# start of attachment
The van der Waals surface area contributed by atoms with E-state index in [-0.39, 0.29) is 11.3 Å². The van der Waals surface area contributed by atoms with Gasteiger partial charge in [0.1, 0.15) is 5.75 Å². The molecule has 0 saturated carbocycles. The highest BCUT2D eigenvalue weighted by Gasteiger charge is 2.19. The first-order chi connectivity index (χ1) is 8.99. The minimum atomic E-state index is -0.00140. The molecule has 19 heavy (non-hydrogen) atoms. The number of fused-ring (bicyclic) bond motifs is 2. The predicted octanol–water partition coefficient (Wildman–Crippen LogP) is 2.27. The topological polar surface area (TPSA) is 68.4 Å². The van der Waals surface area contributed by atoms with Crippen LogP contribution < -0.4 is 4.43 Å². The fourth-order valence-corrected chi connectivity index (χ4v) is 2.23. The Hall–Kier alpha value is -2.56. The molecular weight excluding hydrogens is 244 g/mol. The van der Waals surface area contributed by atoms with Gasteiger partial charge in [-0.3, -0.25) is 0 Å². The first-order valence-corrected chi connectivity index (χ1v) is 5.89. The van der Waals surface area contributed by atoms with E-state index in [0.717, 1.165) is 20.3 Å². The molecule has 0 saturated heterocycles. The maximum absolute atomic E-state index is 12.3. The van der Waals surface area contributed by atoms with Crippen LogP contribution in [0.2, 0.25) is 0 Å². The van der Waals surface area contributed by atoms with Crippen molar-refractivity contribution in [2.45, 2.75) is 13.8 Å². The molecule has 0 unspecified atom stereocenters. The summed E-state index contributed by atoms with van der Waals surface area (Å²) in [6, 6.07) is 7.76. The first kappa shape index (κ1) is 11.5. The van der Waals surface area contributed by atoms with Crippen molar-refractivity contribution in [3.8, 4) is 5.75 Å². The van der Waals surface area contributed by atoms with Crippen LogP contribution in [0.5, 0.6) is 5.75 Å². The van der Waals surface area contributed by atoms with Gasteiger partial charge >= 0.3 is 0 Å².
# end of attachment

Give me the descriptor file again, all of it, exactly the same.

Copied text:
The van der Waals surface area contributed by atoms with E-state index in [-0.39, 0.29) is 11.3 Å². The van der Waals surface area contributed by atoms with Gasteiger partial charge in [0.1, 0.15) is 5.75 Å². The molecule has 0 saturated carbocycles. The highest BCUT2D eigenvalue weighted by Gasteiger charge is 2.19. The first-order chi connectivity index (χ1) is 8.99. The minimum atomic E-state index is -0.00140. The molecule has 19 heavy (non-hydrogen) atoms. The number of fused-ring (bicyclic) bond motifs is 2. The predicted octanol–water partition coefficient (Wildman–Crippen LogP) is 2.27. The topological polar surface area (TPSA) is 68.4 Å². The van der Waals surface area contributed by atoms with Crippen LogP contribution < -0.4 is 4.43 Å². The fourth-order valence-corrected chi connectivity index (χ4v) is 2.23. The Hall–Kier alpha value is -2.56. The molecular weight excluding hydrogens is 244 g/mol. The van der Waals surface area contributed by atoms with Gasteiger partial charge in [-0.3, -0.25) is 0 Å². The first-order valence-corrected chi connectivity index (χ1v) is 5.89. The van der Waals surface area contributed by atoms with E-state index in [0.717, 1.165) is 20.3 Å². The molecule has 0 saturated heterocycles. The maximum absolute atomic E-state index is 12.3. The van der Waals surface area contributed by atoms with Crippen LogP contribution in [0.2, 0.25) is 0 Å². The van der Waals surface area contributed by atoms with Crippen molar-refractivity contribution in [2.45, 2.75) is 13.8 Å². The molecule has 0 unspecified atom stereocenters. The summed E-state index contributed by atoms with van der Waals surface area (Å²) in [6, 6.07) is 7.76. The first kappa shape index (κ1) is 11.5. The van der Waals surface area contributed by atoms with Crippen molar-refractivity contribution in [3.8, 4) is 5.75 Å². The van der Waals surface area contributed by atoms with Crippen LogP contribution in [0.5, 0.6) is 5.75 Å². The van der Waals surface area contributed by atoms with Gasteiger partial charge >= 0.3 is 0 Å².